Md. poet takes ironic view of our society

November 11, 1990|By MICHAEL COLLIER

The Past, The Future, The Present:

Poems Selected and New.

Reed Whittemore.

University of Arkansas.

175 pages. $29.95. In this book, we see how Maryland's poet laureate and former poetry consultant to the Library of Congress takes account of his more than four decades of poetry writing. From Reed Whittemore's nine previous collections of poetry, including two earlier selected poems ("Poems New and Selected," 1963 and "The Feel of Rock: Poems of Three Decades," 1982), he has fashioned a modest though strongly representative volume of 90 poems. What the present volume shows clearly is the integrity of vision and imagination that informs even his earliest work and that has made him, along with poets like Alan Dugan and Howard Nemerov, one of America's most insightful and stinging social critics.

In the poem "Cultural Conference," Mr. Whittemore lampoons the pretensions of intellectuals, artists and academics with a caricature that is humorous and ironic: "The author, critic and cultural messenger/Comes to the cultural conference with snap-on tie,/Two shirts and a briefcase; and in between drinks/Holds forth for a week on the state of the state/Of letters . . ."

If his intellectuals and artists are bemused, out of it and ineffectual, the middle class, which he sees as a kind of educated proletariat, is bogged down in sentimentality and complacency. "My Nation's Hero" reveals Mr. Whittemore's middle-class paradigm "in his study, armed and ready,/With all his gear about him, logos, lotions,/Sad in the wind and wet,/ Waiting at his window, wistful, watching/The pelting of his culture,/The leaves' elegiac drooping/And a house cat rampant in the rhubarb."

Whereas Mr. Whittemore's intellectuals expend energy uselessly, the common citizen is trapped by a feeling of powerlessness and meaninglessness. Mr. Whittemore blames the culture, its lethargy and entropy, but he is also critical of the pale self-absorption of its citizens. "A Fascinating Poet's Diary" begins, "I am keeping this diary because I am fascinating./My impacted wisdom teeth are fascinating./My diet, my sex life, my career, these also are fascinating." The glib wit and irony of such an attitude is not meant to negate the self or the individual but to show how we, and especially poets -- those keepers of the culture -- have trivialized the self, squandered and sensationalized it.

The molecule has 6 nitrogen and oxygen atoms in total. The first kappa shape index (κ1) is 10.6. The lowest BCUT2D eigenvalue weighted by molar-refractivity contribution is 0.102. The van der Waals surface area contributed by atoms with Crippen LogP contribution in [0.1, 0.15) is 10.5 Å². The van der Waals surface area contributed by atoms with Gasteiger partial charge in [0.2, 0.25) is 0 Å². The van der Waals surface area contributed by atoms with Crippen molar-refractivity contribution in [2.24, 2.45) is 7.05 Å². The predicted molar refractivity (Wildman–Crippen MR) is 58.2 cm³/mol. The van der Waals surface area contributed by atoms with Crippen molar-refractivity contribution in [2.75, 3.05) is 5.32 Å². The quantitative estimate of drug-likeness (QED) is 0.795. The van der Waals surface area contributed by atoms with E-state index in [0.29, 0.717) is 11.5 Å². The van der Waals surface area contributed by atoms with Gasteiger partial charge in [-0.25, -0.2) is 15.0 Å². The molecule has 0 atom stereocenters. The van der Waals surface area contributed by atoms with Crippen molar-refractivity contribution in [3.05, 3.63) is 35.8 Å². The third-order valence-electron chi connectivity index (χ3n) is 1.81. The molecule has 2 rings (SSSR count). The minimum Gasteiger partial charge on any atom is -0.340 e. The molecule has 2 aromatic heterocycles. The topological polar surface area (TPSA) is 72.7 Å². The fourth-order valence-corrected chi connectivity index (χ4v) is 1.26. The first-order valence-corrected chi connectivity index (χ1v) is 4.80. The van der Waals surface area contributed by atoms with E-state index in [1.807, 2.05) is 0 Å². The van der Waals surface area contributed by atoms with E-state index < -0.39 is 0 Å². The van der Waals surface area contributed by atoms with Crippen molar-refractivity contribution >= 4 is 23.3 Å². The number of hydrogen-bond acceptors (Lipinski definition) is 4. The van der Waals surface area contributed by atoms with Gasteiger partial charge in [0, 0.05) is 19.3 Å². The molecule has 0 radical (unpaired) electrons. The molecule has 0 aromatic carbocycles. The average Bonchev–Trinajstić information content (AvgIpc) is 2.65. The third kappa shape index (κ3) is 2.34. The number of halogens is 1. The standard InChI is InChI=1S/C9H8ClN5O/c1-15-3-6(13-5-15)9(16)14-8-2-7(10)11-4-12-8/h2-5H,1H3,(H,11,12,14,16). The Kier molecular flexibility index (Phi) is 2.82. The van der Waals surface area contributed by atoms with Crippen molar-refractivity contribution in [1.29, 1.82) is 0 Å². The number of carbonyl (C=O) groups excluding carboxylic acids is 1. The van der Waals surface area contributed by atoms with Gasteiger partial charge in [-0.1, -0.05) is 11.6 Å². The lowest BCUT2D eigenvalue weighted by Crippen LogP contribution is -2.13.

Although many readers will admire and enjoy Mr. Whittemore's social criticism, especially the intelligence and imagination

that powers it as well as its sophisticated use of poetic forms, literary allusion and parody, perhaps what readers will find most profound and enduring in the work are its moments of beautiful lyrical release.

Because Mr. Whittemore is a heavily ironic poet, his lyricism often gets transmuted by irony's self-consciousness. But when it escapes this, the results are such stunning and enduring poems as "On the Suicide of a Friend," "Still Life," "Dead-Walk," "When Father Left in the Morning," "Mother's Past" and "The Feel of Rock." These already rank as some of the finest poems of the last half of the 20th century.

It is difficult to sum up a literary career as long and as various as Reed Whittemore's. His own attempt to select representative poems reveals an innate reticence and self-effacement. In a society such as ours, where these unassuming qualities go unheralded, it only follows that a poet with such virtues will receive scant attention. Reed Whittemore's poetry -- all of it -- carries vital truths about our culture's joys and ills, and we should read "The Past, The Future, The Present" not only for our pleasure and entertainment but for our well-being.

Mr. Collier is a poet living in New Haven, Conn.

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